Viva la Inspiration! Seattle’s Marilyn Smith Wins Big in Vegas

Posted by: Staff Writer on Aug. 7, 2012

For most people, Vegas' code is simple: You win, some, and you (mostly) lose some. More than 25 years ago, Marilyn Smith took one of the biggest gambles of her life: She quit her job to start a non-profit to serve Deaf and Deaf-Blind victims of domestic violence and sexual abuse. Defying the odds at the DeafNation World Expo 2012 in Las Vegas, the Seattle founder and former Executive Director of ADWAS accepted the DeafNation Inspiration Award.

It was a rainbow-hued glass plaque that honored the blood, sweat, and tears she poured into Abused Deaf Women’s Advocacy Services (ADWAS).

At DeafNation’s kickoff event, thousands of Deaf attendees watched as “SuperDeafy,” a costumed superhero, flew across air on wires. The next night, more superheroes were showcased: Eight Inspiration Award winners whose achievements have touched millions of lives worldwide.

Actress Marlee Matlin and Actor John Maucere were emcees.

“We were treated like royalty. I got to spend a lot of time with the other awardees, all of them very inspiring people deserving of their award. We all exchanged email addresses with promises to stay in touch.  I do seriously want to spend quality time with each of them someday,” said Smith. 

The winners included Switched at Birth’s breakout star (Sean Berdy from USA), the first Deaf person to ever be elected to the European Parliament (Dr. Adam Kosa from Hungary), a luxury hotellier (Roberto Wirth from Italy), as well as the lead dancer of “The Thousand-handed Goddess of Mercy” (Tai Lihua from China).

While making new friends, Smith said she “got a year’s worth of hugs” from old friends.

Regrettably absent from the ceremony was Smith’s friend Dr. T. Alan Hurwitz, Gallaudet University's 10th president. As a winner of the Inspiration Award for Higher Education, Hurwitz is still recuperating from surgery.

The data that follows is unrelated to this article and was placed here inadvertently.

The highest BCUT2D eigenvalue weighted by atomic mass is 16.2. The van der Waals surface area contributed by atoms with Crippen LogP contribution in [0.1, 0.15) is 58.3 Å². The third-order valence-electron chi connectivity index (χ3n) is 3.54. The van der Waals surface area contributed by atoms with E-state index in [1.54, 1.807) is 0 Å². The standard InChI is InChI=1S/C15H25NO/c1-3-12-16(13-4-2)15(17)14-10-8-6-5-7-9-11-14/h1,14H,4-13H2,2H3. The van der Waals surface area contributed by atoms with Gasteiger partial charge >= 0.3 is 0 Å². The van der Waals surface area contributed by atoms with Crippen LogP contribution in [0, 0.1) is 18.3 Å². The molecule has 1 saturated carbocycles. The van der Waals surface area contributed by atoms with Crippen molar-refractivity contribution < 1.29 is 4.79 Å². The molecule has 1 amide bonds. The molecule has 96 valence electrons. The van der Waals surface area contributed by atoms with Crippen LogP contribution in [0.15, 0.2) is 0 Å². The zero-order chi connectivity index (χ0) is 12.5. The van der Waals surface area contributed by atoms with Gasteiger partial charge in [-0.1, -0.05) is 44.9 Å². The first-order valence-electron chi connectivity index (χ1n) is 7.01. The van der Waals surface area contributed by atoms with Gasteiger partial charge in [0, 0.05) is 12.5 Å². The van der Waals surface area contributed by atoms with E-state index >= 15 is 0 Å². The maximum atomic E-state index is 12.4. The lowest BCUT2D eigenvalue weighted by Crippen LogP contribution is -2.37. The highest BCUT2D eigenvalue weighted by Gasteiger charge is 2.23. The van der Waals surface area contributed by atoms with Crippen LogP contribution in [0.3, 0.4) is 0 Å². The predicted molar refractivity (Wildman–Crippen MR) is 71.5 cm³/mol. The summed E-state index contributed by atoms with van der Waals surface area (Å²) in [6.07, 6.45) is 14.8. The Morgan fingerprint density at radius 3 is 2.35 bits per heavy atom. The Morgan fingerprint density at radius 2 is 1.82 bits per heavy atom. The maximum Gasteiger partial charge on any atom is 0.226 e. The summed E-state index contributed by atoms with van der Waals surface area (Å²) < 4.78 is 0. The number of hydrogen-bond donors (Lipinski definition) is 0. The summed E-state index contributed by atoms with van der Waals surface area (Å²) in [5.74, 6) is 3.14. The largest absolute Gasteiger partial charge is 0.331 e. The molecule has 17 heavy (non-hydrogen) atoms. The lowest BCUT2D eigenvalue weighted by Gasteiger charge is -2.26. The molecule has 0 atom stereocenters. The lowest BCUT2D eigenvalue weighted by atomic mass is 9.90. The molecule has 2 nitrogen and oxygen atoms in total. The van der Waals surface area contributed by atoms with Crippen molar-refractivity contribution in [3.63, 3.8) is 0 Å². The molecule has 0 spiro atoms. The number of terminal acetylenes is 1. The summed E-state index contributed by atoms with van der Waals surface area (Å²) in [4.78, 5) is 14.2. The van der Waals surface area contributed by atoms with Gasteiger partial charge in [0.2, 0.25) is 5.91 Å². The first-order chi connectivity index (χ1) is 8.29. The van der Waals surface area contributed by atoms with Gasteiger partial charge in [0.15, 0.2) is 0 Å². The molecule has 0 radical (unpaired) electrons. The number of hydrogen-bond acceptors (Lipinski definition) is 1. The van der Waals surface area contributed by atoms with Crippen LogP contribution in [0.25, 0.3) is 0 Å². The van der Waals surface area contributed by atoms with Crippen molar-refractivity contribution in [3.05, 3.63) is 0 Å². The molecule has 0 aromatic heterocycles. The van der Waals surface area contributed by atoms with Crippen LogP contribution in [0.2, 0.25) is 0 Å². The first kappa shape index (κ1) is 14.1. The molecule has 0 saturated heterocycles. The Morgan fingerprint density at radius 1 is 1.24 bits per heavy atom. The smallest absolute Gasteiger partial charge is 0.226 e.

During his nearly 4 decades at NTID and RID, he rose to the highest position ever held by any Deaf person: Vice President and Dean of RIT and President of NTID.

“It would've been wonderful to see both Marilyn and Alan get the award the same night,” said Gallaudet First Lady Vicki Hurwitz, who is his wife. “Alan and I were honored to witness her getting the honorary degree at Gallaudet University 8 years ago.”

Vicki Hurwitz and Marilyn Smith share a close friendship which is steeped in years of advocacy, empowerment, and leadership. The two met as board members of the Deaf Women United (DWU), and after attending Smith’s week-long training, she was inspired to co-found the Advocacy Services for Abused Deaf Victims (ASADV) in Rochester, NY. 

“I was completely mesmerized by Marilyn's presentation at the 1993 DWU conference when I first met her,” said Vicki Hurwitz. “She still is the type of woman leader that young women should emulate.” 

Rebel with a Cause                                                                    

Build the vision, and the funds will come. The short story of how Smith formed ADWAS could read like this: Naysaying the naysayers.

Rewind 25+ years, and you have a timeline of visionary persistence as ADWAS became a safe harbor for domestic violence and sexual abuse victims. Shocking those who said it couldn’t be done, in 2003 Smith received the “Leadership for a Changing World” $100,000 award which would be partially allocated to create Seattle’s transitional housing for Deaf and Deaf-Blind victims of abuse.

The journey wasn’t easy, of course, and each victory came with a battle in itself.

“The Deaf Community and Government agencies were ready (for ADWAS); it was hearing based service agencies that were not ready except for a few" Smith told deafREVIEW during an interview at her home. “Part of it was because they didn't want to share public funding".